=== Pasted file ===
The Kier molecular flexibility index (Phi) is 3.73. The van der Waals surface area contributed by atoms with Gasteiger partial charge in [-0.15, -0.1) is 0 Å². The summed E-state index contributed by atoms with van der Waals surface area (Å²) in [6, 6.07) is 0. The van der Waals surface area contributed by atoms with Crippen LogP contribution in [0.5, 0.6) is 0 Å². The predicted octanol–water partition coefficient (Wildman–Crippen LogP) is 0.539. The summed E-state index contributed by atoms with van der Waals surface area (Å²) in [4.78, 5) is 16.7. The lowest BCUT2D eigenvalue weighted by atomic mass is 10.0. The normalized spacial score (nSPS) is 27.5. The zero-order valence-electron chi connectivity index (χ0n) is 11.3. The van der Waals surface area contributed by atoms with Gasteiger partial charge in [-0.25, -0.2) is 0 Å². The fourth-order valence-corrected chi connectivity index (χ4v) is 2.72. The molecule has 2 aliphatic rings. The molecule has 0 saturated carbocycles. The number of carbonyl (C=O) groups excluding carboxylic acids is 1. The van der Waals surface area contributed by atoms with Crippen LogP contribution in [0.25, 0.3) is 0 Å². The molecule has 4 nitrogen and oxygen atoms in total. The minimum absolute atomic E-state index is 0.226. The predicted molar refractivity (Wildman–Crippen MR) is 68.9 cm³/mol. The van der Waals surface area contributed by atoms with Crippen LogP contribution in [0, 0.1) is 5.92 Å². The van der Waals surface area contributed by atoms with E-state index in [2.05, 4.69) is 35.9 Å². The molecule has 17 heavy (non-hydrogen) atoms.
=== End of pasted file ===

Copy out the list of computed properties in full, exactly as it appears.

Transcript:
The Kier molecular flexibility index (Phi) is 3.73. The van der Waals surface area contributed by atoms with Gasteiger partial charge in [-0.15, -0.1) is 0 Å². The summed E-state index contributed by atoms with van der Waals surface area (Å²) in [6, 6.07) is 0. The van der Waals surface area contributed by atoms with Crippen LogP contribution in [0.5, 0.6) is 0 Å². The predicted octanol–water partition coefficient (Wildman–Crippen LogP) is 0.539. The summed E-state index contributed by atoms with van der Waals surface area (Å²) in [4.78, 5) is 16.7. The lowest BCUT2D eigenvalue weighted by atomic mass is 10.0. The normalized spacial score (nSPS) is 27.5. The zero-order valence-electron chi connectivity index (χ0n) is 11.3. The van der Waals surface area contributed by atoms with Gasteiger partial charge in [-0.25, -0.2) is 0 Å². The fourth-order valence-corrected chi connectivity index (χ4v) is 2.72. The molecule has 2 aliphatic rings. The molecule has 0 saturated carbocycles. The number of carbonyl (C=O) groups excluding carboxylic acids is 1. The van der Waals surface area contributed by atoms with Crippen LogP contribution in [0.25, 0.3) is 0 Å². The molecule has 4 nitrogen and oxygen atoms in total. The minimum absolute atomic E-state index is 0.226. The predicted molar refractivity (Wildman–Crippen MR) is 68.9 cm³/mol. The van der Waals surface area contributed by atoms with Crippen LogP contribution in [0, 0.1) is 5.92 Å². The van der Waals surface area contributed by atoms with E-state index in [2.05, 4.69) is 35.9 Å². The molecule has 17 heavy (non-hydrogen) atoms.